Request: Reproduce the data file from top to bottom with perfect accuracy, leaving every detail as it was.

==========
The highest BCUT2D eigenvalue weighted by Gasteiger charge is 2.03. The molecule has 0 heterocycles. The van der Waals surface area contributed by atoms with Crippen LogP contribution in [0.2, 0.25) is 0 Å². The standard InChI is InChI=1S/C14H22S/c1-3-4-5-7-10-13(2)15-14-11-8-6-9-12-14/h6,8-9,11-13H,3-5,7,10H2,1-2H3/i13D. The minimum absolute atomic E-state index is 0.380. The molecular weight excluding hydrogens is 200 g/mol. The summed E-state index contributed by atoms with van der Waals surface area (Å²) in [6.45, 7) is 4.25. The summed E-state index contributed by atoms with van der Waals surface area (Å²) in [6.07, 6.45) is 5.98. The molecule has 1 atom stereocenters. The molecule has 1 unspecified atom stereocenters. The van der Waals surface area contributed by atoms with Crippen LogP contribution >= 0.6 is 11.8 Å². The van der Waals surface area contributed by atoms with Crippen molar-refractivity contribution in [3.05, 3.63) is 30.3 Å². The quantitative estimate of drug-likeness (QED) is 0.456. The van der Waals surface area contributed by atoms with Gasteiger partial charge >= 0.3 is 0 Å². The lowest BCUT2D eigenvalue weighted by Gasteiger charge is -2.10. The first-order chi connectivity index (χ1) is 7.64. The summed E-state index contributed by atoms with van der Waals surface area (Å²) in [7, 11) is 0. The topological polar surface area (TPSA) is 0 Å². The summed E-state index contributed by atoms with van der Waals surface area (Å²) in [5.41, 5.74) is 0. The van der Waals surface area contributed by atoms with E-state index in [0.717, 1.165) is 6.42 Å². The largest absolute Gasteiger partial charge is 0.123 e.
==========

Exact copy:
The highest BCUT2D eigenvalue weighted by Gasteiger charge is 2.03. The molecule has 0 heterocycles. The van der Waals surface area contributed by atoms with Crippen LogP contribution in [0.2, 0.25) is 0 Å². The standard InChI is InChI=1S/C14H22S/c1-3-4-5-7-10-13(2)15-14-11-8-6-9-12-14/h6,8-9,11-13H,3-5,7,10H2,1-2H3/i13D. The minimum absolute atomic E-state index is 0.380. The molecular weight excluding hydrogens is 200 g/mol. The summed E-state index contributed by atoms with van der Waals surface area (Å²) in [6.45, 7) is 4.25. The summed E-state index contributed by atoms with van der Waals surface area (Å²) in [6.07, 6.45) is 5.98. The molecule has 1 atom stereocenters. The molecule has 1 unspecified atom stereocenters. The van der Waals surface area contributed by atoms with Crippen LogP contribution >= 0.6 is 11.8 Å². The van der Waals surface area contributed by atoms with Crippen molar-refractivity contribution in [3.05, 3.63) is 30.3 Å². The quantitative estimate of drug-likeness (QED) is 0.456. The van der Waals surface area contributed by atoms with Gasteiger partial charge >= 0.3 is 0 Å². The lowest BCUT2D eigenvalue weighted by Gasteiger charge is -2.10. The first-order chi connectivity index (χ1) is 7.64. The summed E-state index contributed by atoms with van der Waals surface area (Å²) in [7, 11) is 0. The topological polar surface area (TPSA) is 0 Å². The summed E-state index contributed by atoms with van der Waals surface area (Å²) in [5.41, 5.74) is 0. The van der Waals surface area contributed by atoms with E-state index in [0.717, 1.165) is 6.42 Å². The largest absolute Gasteiger partial charge is 0.123 e.